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Being a gardener  in Lubbock is a greater challenge than I imagined, but each year is getting better.
Come follow my progress as I get my hands in Texas soil.

Joy Blooms . . .
with veggies, flowers, birds, butterflies, & creatures
                                                                                                                            This page last updated:   05/08/2016 08:07 AM

How Big?  That is, how large a Vegetable Garden do I want?
In 2011 I used the beds that the previous owners constructed.
In 2012 I'll do it my way - build new raised beds.

My continuous goal for my vegetable garden is for it to produce enough vegetables for our daily consumption as well as a surplus to can, preserve or freeze.  That's a whole new chapter in our Lubbock adventure.  I've never had a garden big enough for a surplus.

The first question is "How big should the vegetable garden be?"   Most people start with a 10' x 10' plot.  Everybody I talked to advises me to start small, but for me that is not an option.  Most people are limited by the size of the lot.  With an acre to play with I am not limited.  I certainly don't want the garden so big that working it takes all the joy from it.

Hubby and I mapped out an area for 20 4'x8' raised beds. I mapped out an area 55' x 39' That's 2145 sq ft of growing space.  I read on the net that 400 sq ft was generally enough space to feed a family of four.  So I should have plenty of room to for veggies & fruits (blueberries, strawberries & raspberries).

I have been a container gardener for years.  Old habits are hard to break so I envision that I will have some containers with veggies - tomatoes & lettuce & radishes - on the patio where I can quickly harvest enough for a salad.
I realize that in order to be self-sufficient (i.e not having to buy vegetables at the store) both hubby and I will have to devote time to the garden every day.  I enjoy working the soil, so I am looking forward to planting, pulling weeds, watering, and harvesting the crop.  It will take to back to childhood days working beside my Daddy.
My plan is continue my practice of being an organic gardener.  I'll ban pesticides from the garden.  I may break down and buy commercial fertilizer.  My emphasis will be to rely on companion planting to control pests and improve the flavor of the veggies.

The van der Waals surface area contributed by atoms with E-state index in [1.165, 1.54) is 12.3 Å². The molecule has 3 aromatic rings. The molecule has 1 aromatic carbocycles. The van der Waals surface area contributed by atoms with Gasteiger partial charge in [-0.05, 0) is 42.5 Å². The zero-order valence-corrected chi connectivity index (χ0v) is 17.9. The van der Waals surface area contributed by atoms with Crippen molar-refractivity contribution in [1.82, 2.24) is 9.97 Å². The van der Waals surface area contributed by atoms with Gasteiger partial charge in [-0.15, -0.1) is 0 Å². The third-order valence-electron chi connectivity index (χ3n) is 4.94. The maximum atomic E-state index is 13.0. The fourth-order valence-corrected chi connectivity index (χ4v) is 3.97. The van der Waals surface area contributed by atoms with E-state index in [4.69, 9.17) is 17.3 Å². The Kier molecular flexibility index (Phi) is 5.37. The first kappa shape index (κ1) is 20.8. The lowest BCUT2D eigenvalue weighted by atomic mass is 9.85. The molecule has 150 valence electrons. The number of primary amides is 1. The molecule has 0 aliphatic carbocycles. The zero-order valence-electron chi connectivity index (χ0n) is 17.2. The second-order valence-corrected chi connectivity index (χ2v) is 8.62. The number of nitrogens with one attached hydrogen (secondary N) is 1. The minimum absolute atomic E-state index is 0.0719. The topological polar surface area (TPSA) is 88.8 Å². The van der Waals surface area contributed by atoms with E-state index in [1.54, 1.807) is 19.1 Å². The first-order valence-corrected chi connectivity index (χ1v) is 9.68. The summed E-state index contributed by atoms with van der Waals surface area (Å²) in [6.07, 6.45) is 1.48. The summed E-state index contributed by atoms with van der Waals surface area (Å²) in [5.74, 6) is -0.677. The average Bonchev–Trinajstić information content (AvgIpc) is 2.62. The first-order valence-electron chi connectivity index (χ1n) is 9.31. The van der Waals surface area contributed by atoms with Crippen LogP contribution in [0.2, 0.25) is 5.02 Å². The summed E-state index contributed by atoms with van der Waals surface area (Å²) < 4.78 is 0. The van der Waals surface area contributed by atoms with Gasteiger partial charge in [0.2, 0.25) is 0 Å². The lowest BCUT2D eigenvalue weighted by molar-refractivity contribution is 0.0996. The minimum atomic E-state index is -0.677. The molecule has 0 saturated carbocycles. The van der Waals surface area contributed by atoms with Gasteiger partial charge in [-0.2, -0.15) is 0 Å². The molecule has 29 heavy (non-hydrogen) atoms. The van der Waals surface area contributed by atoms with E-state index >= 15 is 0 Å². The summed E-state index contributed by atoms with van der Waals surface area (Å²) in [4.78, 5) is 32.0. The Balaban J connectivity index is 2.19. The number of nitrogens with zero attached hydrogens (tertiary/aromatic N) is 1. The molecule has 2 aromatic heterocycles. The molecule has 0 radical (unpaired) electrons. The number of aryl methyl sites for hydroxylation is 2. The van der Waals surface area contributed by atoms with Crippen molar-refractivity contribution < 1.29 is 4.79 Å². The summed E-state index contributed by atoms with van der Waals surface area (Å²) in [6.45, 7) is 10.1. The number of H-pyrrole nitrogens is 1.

Not at all sure about this red dirt, but everybody tells be it is fertile.

I'd like to plant:
  • Several varieties of Beans.   I could grow both bushes and pole beans types.   In Colorado, I built trellises out of PVC pipe on which the pole bean could climb - guess I'll do that again.
  • Several varieties of Cucumbers. We both enjoy cucumber salad and will learn to appreciate pickles.  I too will make trellises of some sort on which the cukes can climb. 
  • Several varieties of Peas.  One of the challenges I have with peas in getting them to the kitchen.   I enjoy feasting on them in the garden.   Here they will do well in early spring and in the fall.
  • Salad Garden.   I'll grow lettuce, radishes, kohlrabi, etc .   All of these are pretty easy to grow. Radishes, for example, will  mature in only less than a month.   I'll grown the salad garden in containers or under the trellises.   
  • Several varieties of Tomatoes.  I'll see which varieties are offered locally.  With tomatoes I'll have many varieties from which to choose.   Some will be early and other late.  Can't forget to plant some Sweet 100's.  They too rarely make it to the kitchen.
  • Must have corn.  Because corn is cross pollinated, it is essential to plant in a square and not a single row.  Planting in a square ensures that when the wind blows the ears will be pollinated.
  • Establish an Asparagus bed.  I'll have room now to dedicate one of the beds to growing Asparagus.  Can't wait - 2 to 3 years before I can harvest.  It is a long term investment.
  • Potatoes.  Can't wait to plant some potatoes - I'm planning red, yukon gold, and russet potatoes. 
  • What else?  I'll decide that later.

The seed catalog start arriving shortly after Christmas - What a joy to plan next years garden.

Generally Recommended # Plants Family Per Person

Asparagus 5-10 plants Lettuce, Head 2-5 plants
Beans 10-15 plants Lettuce, Leaf 5-8 feet
Broccoli 3-5 plants Melon 1-3 plants
Brussels Sprouts 2-5 plants Onion 10-25 plants
Cabbage 3-5 plants Peas 15-20 plants
Carrots 10-25 plants Peppers, Bell 3-5 plants
Cauliflower 2-5 plants Potato 5-10 plants
Celery 2-8 plants Radishes 10-25 plants
Corn 10-20 plants Squash, Hard 1-2 plants
Cucumber 1 2 plants Squash, Summer 1-3 plants
Kohlrabi 3-5 plants Tomatoes 1-4 plants
Leafy Greens 2-7 plants Zucchini 1-3 plants

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